Desertification of New Mexico

The drought monitor map tells the story:

Screen shot 2013-05-21 at 9.38.43 PMWell, okay, it was dry to start with. But the AP says:

New Mexico is slipping further into drought, having marked the driest two-year period in nearly 120 years of record-keeping.

National weather forecasters and water managers shared the latest statistics on New Mexico’s devastatingly dry conditions during a meeting Tuesday. They say the last 12- and 24-month periods have eclipsed even those dry times of the early 20th century and the 1950s.

The Santa Fe New Mexican elaborates:

This week’s U.S. Drought Monitor shows a swath of red and dark red across New Mexico, indicating extreme and exceptional drought conditions. The ominous colors stretch up through the Midwest, showing conditions have also worsened over the past year in parts of Colorado, Texas, Oklahoma and Kansas.

“These kinds of conditions will certainly persist for a while,” said Tim Shy, a senior forecaster with the National Weather Service in Albuquerque. “Even if we do get repeated rains over a long period of time, for them to crack the threshold and get us back out of the deep brown color is going to be pretty difficult indeed.”

New Mexico is in its third year of drought. Following a winter with dismal snowpack, little spring rain and windy conditions have combined to leave the state’s reservoirs at record lows. Parts of the Rio Grande have dried up in Southern New Mexico, and many communities have rain deficits of a few inches just since the start of the year.

Farmers in Southern New Mexico are being hit the hardest. With little to no irrigation water expected to come from the Rio Grande and Pecos River this growing season, they are again relying on groundwater wells.

Along the Rio Grande, the wells have been dropping and there are limited options for drilling deeper.

 

 

Comments:

  1. Droughts are indeed somewhat sticky though I think "cyclic" is too deterministic.

    Time will tell if this one is far out of the ordinary, but it's already uncommon.

    Certainly increasing temperatures further dry out the landscape, and we expect the subtropical dry zone to expand for dynamical reasons, so this is likely at the least a harbinger of the future.

  2. "Similar drought?" The current drought is distinguished by the fact that it's more intense than the ones Steven mentions, as mentioned in black and white near the beginning of the post:

    "New Mexico is slipping further into drought, having marked the driest two-year period in nearly 120 years of record-keeping."

    So, contra Steven the drought is already worse than anything previously recorded. A further difference is that the current drought is intensifying. That's not "similar," that's distinctly and uniquely worse than anything we can point to in our record.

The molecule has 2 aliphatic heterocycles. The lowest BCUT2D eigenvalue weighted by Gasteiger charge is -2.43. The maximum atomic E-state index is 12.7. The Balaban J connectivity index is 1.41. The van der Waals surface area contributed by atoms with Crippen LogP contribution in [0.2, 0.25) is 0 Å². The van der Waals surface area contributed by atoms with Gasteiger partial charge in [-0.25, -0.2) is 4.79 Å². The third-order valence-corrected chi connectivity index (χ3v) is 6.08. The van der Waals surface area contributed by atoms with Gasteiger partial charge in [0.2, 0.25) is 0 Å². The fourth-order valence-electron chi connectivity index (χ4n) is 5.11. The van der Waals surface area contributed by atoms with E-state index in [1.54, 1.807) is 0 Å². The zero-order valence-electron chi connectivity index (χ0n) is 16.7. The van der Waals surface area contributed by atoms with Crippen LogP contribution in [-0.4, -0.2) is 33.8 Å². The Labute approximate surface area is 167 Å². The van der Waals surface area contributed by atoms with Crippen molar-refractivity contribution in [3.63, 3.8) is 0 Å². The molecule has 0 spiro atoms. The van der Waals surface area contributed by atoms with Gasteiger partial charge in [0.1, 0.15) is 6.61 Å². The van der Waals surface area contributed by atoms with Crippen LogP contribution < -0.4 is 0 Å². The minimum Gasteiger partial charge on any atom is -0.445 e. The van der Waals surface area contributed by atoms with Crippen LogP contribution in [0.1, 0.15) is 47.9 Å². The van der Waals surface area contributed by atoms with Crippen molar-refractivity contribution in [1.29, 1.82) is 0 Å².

But let's assume for a moment that Steven's claim of drought cycles is correct, as opposed to us instead seeing plain old variability. If a cyclical drought is superimposed on a new regional secular trend to less rainfall we're looking at a novel, worse problem.

    In fact we do have good reasons to believe there will be and possibly already is a secular trend to intensifying drought in the SW United States. In the face of that Steven is delivering very bad news, presuming he's right. Far from being a comfort, the onset of a cyclical drought now will only make this unfolding disaster worse.

    Let's hope that Steven's cyclic drought hypothesis is wrong.

  3. Precipitation was similarly low in the 1950s, but temperatures are higher this time. The current drought follows, (or else is a continuation of) that of 2000–2003. That's been blamed for a regional die-off of up to 80% of mature pinyon pine (Pinus edulis) trees in the mid-2000s. The 1950s drought killed trees, but not at the wetter sites and higher elevations of the recent die-off.

    A study published in PNAS shows how water stress, combined with higher temperatures, resulted in carbon starvation for the trees. Carbon starvation hampered the trees' ability to resist infestation by bark beetles (Ips confusus), at a time when higher winter temperatures reduced beetle mortality. Beetle attack was the proximate cause of some tree mortality, but the deciding factor was elevated temperature.

  4. Pingback: Another Week of Anthropocene Antics, May 26, 2013 – A Few Things Ill Considered

  5. I grew up in New Mexico, 4th through 6th grades and then 8th through high school graduation in 1958. Dry? I didn't think so nor did anybody else as far as I know. The pinyons survived jus' fine thank you and there is plenty of snow for skiing.

    But recent photographs of the mesas near Los Alamos that I used to ride horses upon are deeply saddening to see.


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